The Harlem Renaissance
The Harlem Renaissance was an intellectual, social, and artistic explosion centered in the predominantly African American section of Harlem in New York City during the 1920s. The period is considered to have been a rebirth of the African American arts, with music, literature, and art all seeing significant achievements. It began following the Great Migration, when millions of African Americans fled the Jim Crow South for cities in the North.
A new way of playing the piano called the Harlem Stride style helped to change traditional jazz bands into something more lively and exciting. Its popularity soon spread throughout the country. Jazz performers and composers at the time such as Jelly Roll Morton and bandleaders like Duke Ellington, Louis Armstrong and Fletcher Henderson were extremely talented, skillful and inspirational. Duke Ellington in particular gained popularity during the Harlem Renaissance. He wrote more than 1,000 compositions and many of his pieces have become standards. Louis Armstrong became the first great jazz soloist when he moved from Chicago to New York in 1924.
Thousands of Black and White city dwellers flocked to famous clubs like the Cotton Club in Harlem that hosted incredible performers. The improvisational nature of jazz music meant that no two performances were ever the same. night after night to see the same performers. Singers such as Billie Holiday and Bessie Smith pioneered blues and jazz vocals and a new way of manipulating phrasing and tempo. Others like Cab Calloway popularized energetic scat singing in front of big bands.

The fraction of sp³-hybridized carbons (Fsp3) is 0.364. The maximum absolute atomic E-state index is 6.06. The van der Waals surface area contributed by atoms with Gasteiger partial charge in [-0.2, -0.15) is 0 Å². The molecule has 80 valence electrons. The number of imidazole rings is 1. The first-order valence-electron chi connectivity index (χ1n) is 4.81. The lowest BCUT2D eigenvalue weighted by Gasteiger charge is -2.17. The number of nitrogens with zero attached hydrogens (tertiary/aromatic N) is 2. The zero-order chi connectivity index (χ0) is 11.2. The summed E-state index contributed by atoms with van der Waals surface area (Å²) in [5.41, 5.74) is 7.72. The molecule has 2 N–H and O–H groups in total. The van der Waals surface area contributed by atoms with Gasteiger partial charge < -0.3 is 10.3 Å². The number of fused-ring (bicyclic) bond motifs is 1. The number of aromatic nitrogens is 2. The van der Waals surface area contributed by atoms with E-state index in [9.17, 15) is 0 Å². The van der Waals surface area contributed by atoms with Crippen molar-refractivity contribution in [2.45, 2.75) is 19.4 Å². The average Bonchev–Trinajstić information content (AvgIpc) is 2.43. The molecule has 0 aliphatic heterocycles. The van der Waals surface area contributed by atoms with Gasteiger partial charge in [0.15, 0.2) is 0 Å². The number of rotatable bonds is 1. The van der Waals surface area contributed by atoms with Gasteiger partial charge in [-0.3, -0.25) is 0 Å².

African American literature also blossomed during the Harlem Renaissance through writers like Langston Hughes, Zora Neale Hurston, Claude McKay, and Countee Cullen. Langston Hughes is usually identified as the key literary figure of the Harlem Renaissance. He is most famous for his jazz poetry. His first published collection of short stories was The Ways of White Folks, which revealed humorous and tragic interactions between Black and White Americans.
Zora Neale Hurston portrayed racial struggles in the South through her novels like Their Eyes Were Watching God. Claude McKay and Countee Cullen were both prolific poets of the period, with many works focused on theme of race in America.
Visual artists of the Harlem Renaissance included William H. Johnson and Jacob Lawrence. Their works portrayed scenes of everyday life for African Americans. Through often bright and intense colors, their works told stories and brought the African American experience to life on canvas.
Other famous figures of the period included intellectuals like W.E.B. Du Bois and Marcus Garvey
These and other artists of the Harlem Renaissance transformed African American culture and made it the epicenter of all American culture. The fashion, music, and literature they created defined "cool" in America. The movement instilled pride in African Americans across the country, along with an awakened social consciousness and commitment to political activism that would influence the civil rights era.